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Getting to know: Kentucky basketball
At the beginning of every college basketball season, Kentucky reloads with a talented crop of star freshmen. Check. Then there’s usually at least a couple of holdovers from the previous season, hoping to improve their NBA draft stock. Not this year.
Calling this team young would be an understatement. Eight freshmen. Three sophomores. Zero seniors. Of course there’s plenty of talent, but they’ve shown their youth in narrow wins over Utah Valley and Vermont heading into Tuesday’s Champions Classic matchup against Kansas (8:30 p.m., ESPN) in Chicago.
The Wildcats (2-0) are ranked seventh in the nation, so it’s expected they will figure out their early-season woes in a hurry. Wenyen Gabriel returns with the most experience and he only played 26 minutes in four NCAA Tournament games last spring.
“They want to be coached,” Kentucky coach John Calipari said in the preseason. “They want to listen. They just are young; and it's hard to be patient. I told them, look, guys. If I've got to start getting meaner, I will. But we've got to start making this gradual climb.”
The Wildcats have a 4-2 record in the Champions Classic, suffering their lone loss in 2013. But Calipari expects his team to learn plenty about themselves against the Jayhawks, just like they did in their first two games.
“We’ve got to stay together,” freshman point guard Quade Green said. “That’s what young teams do; they stay together. Once we stay together, I don’t think nobody can beat us.”
Fun fact: Under John Calipari, Kentucky has a 50-22 record against opponents ranked in the AP Top 25 poll. When both teams are ranked in the Top 10, Calipari has coached the Wildcats to a 13-7 mark.
Series history: Kentucky leads 22-8. The Jayhawks won in Lexington last year, 79-73, during the Big 12/SEC Challenge. Frank Mason and Josh Jackson combined for 41 points.
BREAKING DOWN KENTUCKY
No. 5 — F Kevin Knox | 6-9, 215, fr.
Highlighting Kentucky’s latest star-studded freshman class, Knox has the height and measurable of a forward but the skills of a shooting guard. He’s more likely to shoot threes and slash to the rim than do many post-up moves with his back to the basket. Through two games, Knox hasn’t been at his best. He’s averaging 11.5 points and 7.0 rebounds on 26 percent shooting from the floor. He’s only made 2 of 8 3-pointers. But coach John Calipari was encouraged that Knox made a late 3-pointer in the team’s win over Vermont because he’s still looking for a player who will take over in crunch time.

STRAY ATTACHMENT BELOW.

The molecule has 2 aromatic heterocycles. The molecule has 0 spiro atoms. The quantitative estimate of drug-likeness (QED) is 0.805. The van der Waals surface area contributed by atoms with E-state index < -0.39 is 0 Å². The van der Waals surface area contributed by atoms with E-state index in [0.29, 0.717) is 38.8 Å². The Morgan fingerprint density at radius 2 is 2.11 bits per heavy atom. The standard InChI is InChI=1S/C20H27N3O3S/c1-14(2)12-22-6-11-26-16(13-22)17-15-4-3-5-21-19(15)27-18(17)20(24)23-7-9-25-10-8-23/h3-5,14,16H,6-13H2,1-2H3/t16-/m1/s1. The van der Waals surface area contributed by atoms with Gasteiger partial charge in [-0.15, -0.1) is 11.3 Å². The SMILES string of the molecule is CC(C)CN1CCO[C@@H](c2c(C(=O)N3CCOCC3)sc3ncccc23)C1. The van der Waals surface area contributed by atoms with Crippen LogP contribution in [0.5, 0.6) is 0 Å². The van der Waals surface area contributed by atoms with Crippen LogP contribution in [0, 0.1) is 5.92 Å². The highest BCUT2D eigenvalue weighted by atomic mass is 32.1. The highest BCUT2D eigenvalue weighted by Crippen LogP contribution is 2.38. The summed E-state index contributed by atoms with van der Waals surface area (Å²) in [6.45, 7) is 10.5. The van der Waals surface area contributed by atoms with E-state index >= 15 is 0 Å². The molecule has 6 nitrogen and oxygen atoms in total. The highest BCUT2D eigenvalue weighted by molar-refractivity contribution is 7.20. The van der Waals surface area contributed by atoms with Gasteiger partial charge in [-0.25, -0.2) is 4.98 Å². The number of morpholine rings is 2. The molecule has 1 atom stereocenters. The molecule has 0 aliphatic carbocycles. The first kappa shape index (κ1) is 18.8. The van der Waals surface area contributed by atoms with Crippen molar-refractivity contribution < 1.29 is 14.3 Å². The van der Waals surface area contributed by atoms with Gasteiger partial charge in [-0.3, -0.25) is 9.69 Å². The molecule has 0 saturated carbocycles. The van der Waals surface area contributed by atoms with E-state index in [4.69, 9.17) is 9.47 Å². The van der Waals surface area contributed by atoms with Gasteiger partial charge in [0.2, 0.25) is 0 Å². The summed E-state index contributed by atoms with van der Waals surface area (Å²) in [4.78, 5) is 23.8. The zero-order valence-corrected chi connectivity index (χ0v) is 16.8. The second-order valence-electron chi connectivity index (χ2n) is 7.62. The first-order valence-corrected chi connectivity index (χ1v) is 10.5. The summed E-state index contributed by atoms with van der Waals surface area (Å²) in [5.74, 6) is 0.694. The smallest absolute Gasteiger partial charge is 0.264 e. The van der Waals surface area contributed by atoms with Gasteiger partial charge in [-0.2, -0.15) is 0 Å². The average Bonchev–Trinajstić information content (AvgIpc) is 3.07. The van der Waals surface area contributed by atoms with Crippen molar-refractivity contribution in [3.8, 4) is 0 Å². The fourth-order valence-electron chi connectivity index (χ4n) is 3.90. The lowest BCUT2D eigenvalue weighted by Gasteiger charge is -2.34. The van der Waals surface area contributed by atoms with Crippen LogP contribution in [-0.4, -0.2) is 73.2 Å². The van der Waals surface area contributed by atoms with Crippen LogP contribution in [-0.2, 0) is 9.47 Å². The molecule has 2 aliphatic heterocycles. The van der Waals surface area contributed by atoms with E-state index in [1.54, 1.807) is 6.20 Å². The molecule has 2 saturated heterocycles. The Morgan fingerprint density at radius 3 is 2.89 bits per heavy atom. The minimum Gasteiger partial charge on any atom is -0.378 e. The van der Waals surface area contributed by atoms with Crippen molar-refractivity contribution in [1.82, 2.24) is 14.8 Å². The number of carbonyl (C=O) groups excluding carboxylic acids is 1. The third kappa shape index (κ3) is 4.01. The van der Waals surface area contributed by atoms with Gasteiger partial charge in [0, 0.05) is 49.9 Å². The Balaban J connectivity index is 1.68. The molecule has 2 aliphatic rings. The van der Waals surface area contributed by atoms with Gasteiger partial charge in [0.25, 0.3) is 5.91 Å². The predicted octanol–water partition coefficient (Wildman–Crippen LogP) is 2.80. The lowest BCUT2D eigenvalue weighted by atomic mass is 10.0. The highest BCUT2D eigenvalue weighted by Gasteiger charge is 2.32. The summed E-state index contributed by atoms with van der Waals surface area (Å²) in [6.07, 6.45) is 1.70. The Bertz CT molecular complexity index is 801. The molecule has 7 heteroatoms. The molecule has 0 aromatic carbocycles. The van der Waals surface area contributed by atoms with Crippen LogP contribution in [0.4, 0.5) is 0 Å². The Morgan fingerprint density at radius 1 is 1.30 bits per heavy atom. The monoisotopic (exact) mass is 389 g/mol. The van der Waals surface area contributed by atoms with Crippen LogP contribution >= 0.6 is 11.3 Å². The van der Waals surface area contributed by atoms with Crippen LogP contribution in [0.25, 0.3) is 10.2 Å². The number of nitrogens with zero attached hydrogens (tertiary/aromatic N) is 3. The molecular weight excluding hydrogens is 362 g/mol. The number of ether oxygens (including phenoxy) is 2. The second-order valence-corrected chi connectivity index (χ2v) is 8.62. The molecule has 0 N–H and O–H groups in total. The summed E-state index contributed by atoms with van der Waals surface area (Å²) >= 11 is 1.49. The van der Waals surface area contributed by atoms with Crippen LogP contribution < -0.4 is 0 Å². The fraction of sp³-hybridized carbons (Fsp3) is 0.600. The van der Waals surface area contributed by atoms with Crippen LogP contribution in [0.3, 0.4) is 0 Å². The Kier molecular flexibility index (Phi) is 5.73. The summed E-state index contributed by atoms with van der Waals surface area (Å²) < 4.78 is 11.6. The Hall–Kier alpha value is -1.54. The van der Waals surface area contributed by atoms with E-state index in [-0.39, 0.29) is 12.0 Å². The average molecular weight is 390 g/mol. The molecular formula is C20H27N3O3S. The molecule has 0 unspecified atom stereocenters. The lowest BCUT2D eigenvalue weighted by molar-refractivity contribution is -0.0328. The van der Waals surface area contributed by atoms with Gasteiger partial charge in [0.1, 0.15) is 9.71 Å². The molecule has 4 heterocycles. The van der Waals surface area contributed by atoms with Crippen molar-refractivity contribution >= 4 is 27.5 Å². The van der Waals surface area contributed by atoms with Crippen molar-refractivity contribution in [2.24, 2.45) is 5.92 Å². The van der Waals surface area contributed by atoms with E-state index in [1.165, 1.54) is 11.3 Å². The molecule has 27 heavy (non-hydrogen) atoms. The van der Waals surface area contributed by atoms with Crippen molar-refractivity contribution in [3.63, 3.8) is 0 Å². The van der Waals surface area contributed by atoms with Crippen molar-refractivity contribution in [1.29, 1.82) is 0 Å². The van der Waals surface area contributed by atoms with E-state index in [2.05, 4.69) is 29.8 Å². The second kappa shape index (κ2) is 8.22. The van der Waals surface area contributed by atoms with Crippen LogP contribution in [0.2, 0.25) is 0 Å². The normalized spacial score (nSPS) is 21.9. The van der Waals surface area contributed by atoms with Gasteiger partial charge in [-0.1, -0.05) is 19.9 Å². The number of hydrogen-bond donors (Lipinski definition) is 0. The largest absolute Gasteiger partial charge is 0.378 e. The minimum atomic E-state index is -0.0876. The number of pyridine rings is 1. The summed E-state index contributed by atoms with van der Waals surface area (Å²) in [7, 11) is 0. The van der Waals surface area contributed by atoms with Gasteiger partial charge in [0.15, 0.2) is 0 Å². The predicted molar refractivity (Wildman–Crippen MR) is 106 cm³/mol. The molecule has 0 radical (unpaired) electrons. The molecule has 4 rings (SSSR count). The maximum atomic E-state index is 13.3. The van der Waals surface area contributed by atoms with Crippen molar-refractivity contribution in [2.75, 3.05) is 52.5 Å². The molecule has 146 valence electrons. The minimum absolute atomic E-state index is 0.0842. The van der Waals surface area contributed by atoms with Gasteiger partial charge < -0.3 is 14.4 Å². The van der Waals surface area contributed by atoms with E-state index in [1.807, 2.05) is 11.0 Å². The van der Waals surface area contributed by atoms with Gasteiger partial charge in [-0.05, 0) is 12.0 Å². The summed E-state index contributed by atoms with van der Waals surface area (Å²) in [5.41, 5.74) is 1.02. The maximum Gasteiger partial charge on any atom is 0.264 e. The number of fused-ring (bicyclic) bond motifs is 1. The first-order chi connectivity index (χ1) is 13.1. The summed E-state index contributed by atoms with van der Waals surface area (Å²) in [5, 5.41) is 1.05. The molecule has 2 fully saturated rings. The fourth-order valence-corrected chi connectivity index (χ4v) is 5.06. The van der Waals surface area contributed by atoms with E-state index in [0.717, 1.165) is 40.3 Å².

Knox’s dad, Kevin Knox Sr., was a receiver at Florida State, winning a national title in 1993. Knox Sr. was a sixth-round NFL draft pick in 1994 and played one season with the Arizona Cardinals.
- “I’m not a big talker or yeller or anything like that,” Knox said. “I talk on defense a little bit, but I’m not the type that’s gonna yell every time I score or nothing like that. I’m really quiet on the court.”
No. 3 — G Hamidou Diallo | 6-5, 198, r-fr.
Diallo joined the Wildcats in January last season, but didn’t participate in any games. He went through the NBA draft process before opting to return to school. He impressed scouts with his 6-foot-10 wingspan and 44.5-inch vertical leap.
An improving shooter, Diallo leads Kentucky with 17 points per game while making 48.3 percent of his attempts. According to hoop-math.com, nearly two-thirds of his shots are jumpers inside of the 3-point arc.
No. 25 — F PJ Washington | 6-7, 236, fr.
Fresh off Kentucky’s first double-double performance of the season — 17 points and 10 boards vs. Vermont — Washington is averaging 11 points and 6.5 rebounds in the first two games. He’s struggled at the free-throw line, making only six of his 13 freebies.
Calipari challenged Washington to play with more motor throughout the preseason. After his double-double Sunday, which included stretches where the offense ran through him, Calipari said, “PJ was a beast, finally.”
No. 0 — G Quade Green | 6-0, 180, fr.
A point guard from Philadelphia, Green will likely have the ball in his hands to start the offense in the final minutes of close games. In two games, he’s averaging 9.5 points and 2.5 assists while shooting 40 percent from the field.
- "It's hard to fill everybody's shoes that have come through here, but I've got my own shoes to fill," Green said.
ONE THING KENTUCKY DOES WELL
Protect the rim. The Wildcats haven’t played good man-to-man defense in their first two games, struggling to stop penetration with freshmen defenders. “If our guards can’t stay in front of people, we’ll get beat by 30,” Calipari said.
Fortunately for Kentucky, there are some shot blockers behind its guards. Wenyen Gabriel has four blocks in two games, while Nick Richards has three.
ONE AREA KENTUCKY STRUGGLES
The Wildcats are one of the tallest teams in the country, but they haven’t shot the ball well. As a team, they are making just 42.6 percent of their shots with one out of every five shots coming from behind the 3-point line.
With a lack of ball handling (1.33 assist-to-turnover ratio), they haven’t been able to set up their wings and forwards for easy baskets.
MEET THE COACH
John Calipari is in his ninth season at Kentucky. He was an assistant KU from 1982-85, leaving one season before Bill Self became a grad assistant under Larry Brown.
Once Calipari arrived in Lexington in 2009, he’s coached the Wildcats to a 3-2 record vs. KU. In the Champions Classic, Calipari is 5-1.
Kansas by 4.5. Obviously, the Wildcats have been underwhelming in their start to the season, dropping a few slots in the polls despite winning both games. One of the keys for the Jayhawks will be their defense from Lagerald Vick and Svi Mykhailiuk, and perhaps Marcus Garrett, against Kentucky’s oversized freshmen wings.
My prediction: Kansas 79, Kentucky 67. Bobby’s record vs. the spread: 1-0.